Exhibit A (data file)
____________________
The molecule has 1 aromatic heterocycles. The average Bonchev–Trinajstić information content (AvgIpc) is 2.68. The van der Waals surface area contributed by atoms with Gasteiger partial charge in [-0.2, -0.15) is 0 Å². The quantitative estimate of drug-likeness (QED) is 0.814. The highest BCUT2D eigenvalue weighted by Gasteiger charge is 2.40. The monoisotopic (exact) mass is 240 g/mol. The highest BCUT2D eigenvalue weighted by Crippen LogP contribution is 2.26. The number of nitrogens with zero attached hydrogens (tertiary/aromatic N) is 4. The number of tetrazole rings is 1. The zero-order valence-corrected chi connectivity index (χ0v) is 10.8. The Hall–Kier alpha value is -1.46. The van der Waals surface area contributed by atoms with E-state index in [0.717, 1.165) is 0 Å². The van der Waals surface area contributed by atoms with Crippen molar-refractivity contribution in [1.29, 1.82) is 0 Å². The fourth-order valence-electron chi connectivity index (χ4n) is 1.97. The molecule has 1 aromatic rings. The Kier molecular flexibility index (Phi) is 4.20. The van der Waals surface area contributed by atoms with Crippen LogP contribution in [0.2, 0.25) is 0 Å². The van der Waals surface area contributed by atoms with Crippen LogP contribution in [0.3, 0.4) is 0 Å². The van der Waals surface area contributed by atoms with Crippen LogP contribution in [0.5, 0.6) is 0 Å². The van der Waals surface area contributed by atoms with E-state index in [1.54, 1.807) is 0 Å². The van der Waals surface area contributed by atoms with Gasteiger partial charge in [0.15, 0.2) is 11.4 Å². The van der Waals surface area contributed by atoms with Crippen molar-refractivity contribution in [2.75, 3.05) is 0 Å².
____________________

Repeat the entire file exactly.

The molecule has 1 aromatic heterocycles. The average Bonchev–Trinajstić information content (AvgIpc) is 2.68. The van der Waals surface area contributed by atoms with Gasteiger partial charge in [-0.2, -0.15) is 0 Å². The quantitative estimate of drug-likeness (QED) is 0.814. The highest BCUT2D eigenvalue weighted by Gasteiger charge is 2.40. The monoisotopic (exact) mass is 240 g/mol. The highest BCUT2D eigenvalue weighted by Crippen LogP contribution is 2.26. The number of nitrogens with zero attached hydrogens (tertiary/aromatic N) is 4. The number of tetrazole rings is 1. The zero-order valence-corrected chi connectivity index (χ0v) is 10.8. The Hall–Kier alpha value is -1.46. The van der Waals surface area contributed by atoms with E-state index in [0.717, 1.165) is 0 Å². The van der Waals surface area contributed by atoms with Crippen molar-refractivity contribution in [1.29, 1.82) is 0 Å². The fourth-order valence-electron chi connectivity index (χ4n) is 1.97. The molecule has 1 aromatic rings. The Kier molecular flexibility index (Phi) is 4.20. The van der Waals surface area contributed by atoms with Crippen LogP contribution in [0.2, 0.25) is 0 Å². The van der Waals surface area contributed by atoms with Crippen LogP contribution in [0.3, 0.4) is 0 Å². The van der Waals surface area contributed by atoms with Crippen LogP contribution in [0.5, 0.6) is 0 Å². The van der Waals surface area contributed by atoms with E-state index in [1.54, 1.807) is 0 Å². The van der Waals surface area contributed by atoms with Gasteiger partial charge in [0.15, 0.2) is 11.4 Å². The van der Waals surface area contributed by atoms with Crippen molar-refractivity contribution in [2.75, 3.05) is 0 Å².